Millennials are loving the idea of anticipating a response to their hand-written letters.
In today’s world of Internet, we have forgotten the bittersweet emotion of waiting for a message from a loved one. The concept of sending letters or postcards has become a mere theme for movies and series. Everybody is so busy these days that they have forgotten the feeling of penning down words on a piece of paper, sealing it in an envelope, writing down the address of the receiver and pasting the most colourful stamp on the top right-corner.
With an aim to revive this culture and to help people relive those moments, Sagar Adavadkar from Bengaluru has started an initiative where you can post letters and postcards to your loved ones. He says, “I decided to revive the culture of posting letters and postcards after I saw a few old letters in my house.”
The idea is very simple, all you need to do is log into the website; write your messages and the address to which you want to post your letter or postcard. Everything else is taken care off, by the people working at this initiative.
Talking about reviving the culture of posting letters and postcards, Sagar continues to say, “People write all kinds of messages that are posted to addresses worldwide. From a simple ‘thank you’ note to a loving ‘miss you’ message, there are a lot of emotions penned down on these postcards. This initiative has managed to excite government postmen as well. We often see a twinkle in their eyes and a glowing smile when we drop off those brown cards in the post-box.”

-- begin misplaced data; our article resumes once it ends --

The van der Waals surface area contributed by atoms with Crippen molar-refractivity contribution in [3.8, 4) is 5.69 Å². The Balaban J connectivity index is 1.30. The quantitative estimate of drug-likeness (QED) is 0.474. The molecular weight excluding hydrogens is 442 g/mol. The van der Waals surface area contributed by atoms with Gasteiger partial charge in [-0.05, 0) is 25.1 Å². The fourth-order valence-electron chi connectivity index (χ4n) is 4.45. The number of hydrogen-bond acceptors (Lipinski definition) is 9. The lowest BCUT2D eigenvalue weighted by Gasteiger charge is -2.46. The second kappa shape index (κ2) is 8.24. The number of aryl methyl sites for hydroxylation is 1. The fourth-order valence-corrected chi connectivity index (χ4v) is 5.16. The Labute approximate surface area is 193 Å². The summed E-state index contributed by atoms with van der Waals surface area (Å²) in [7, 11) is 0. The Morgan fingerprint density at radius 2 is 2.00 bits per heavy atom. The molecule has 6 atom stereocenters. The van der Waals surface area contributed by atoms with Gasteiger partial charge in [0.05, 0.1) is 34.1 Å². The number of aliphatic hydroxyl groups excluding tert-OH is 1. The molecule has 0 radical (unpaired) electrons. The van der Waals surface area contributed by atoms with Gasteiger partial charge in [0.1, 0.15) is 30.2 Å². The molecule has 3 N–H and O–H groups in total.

Shraddha Krishna, an artist from Bengaluru says, “I sent a letter to my family who stay in Chennai. I am so busy working that I don’t get enough time to talk to them, even over phone. So, when I sent a hand-written letter to them, they were touched. They knew that I took out a few minutes of my free time to write something for them. That meant a lot, not just to my family, but to me as well. This feeling wouldn’t have been experienced over a text message.”
Long distance relationships can be tedious and bridging that gap is a love-note.
Sangeetha Alwar, an English professor shares her anecdote. She says, “So the one thing that sets postcards and letters apart, from the internet messages is the anticipation. With internet messages there’s no waiting, there is no excitement in guessing what replies you could get. I guess it’s more of a “romantic” perception of waiting for a message from someone you care about. I’d send a letter as I’d take more care in crafting a letter than I do in sending messages. I sent a letter with my boyfriend as he left to study at Netherlands. The idea of a piece of me with him is just very sweet.”
Millennials believe in the power a hand-written letter. Himanshu Kaushal, a law student says, “I was bed-ridden for over a month and I was missing my girlfriend, who stays in Dehradun a lot. I sent a letter to her via this initiative. Being a part of the tech-savvy world, I could have sent a message but technology does not have a human touch to it. The feeling that the letter has my physical presence in it is lost over a mere internet message.”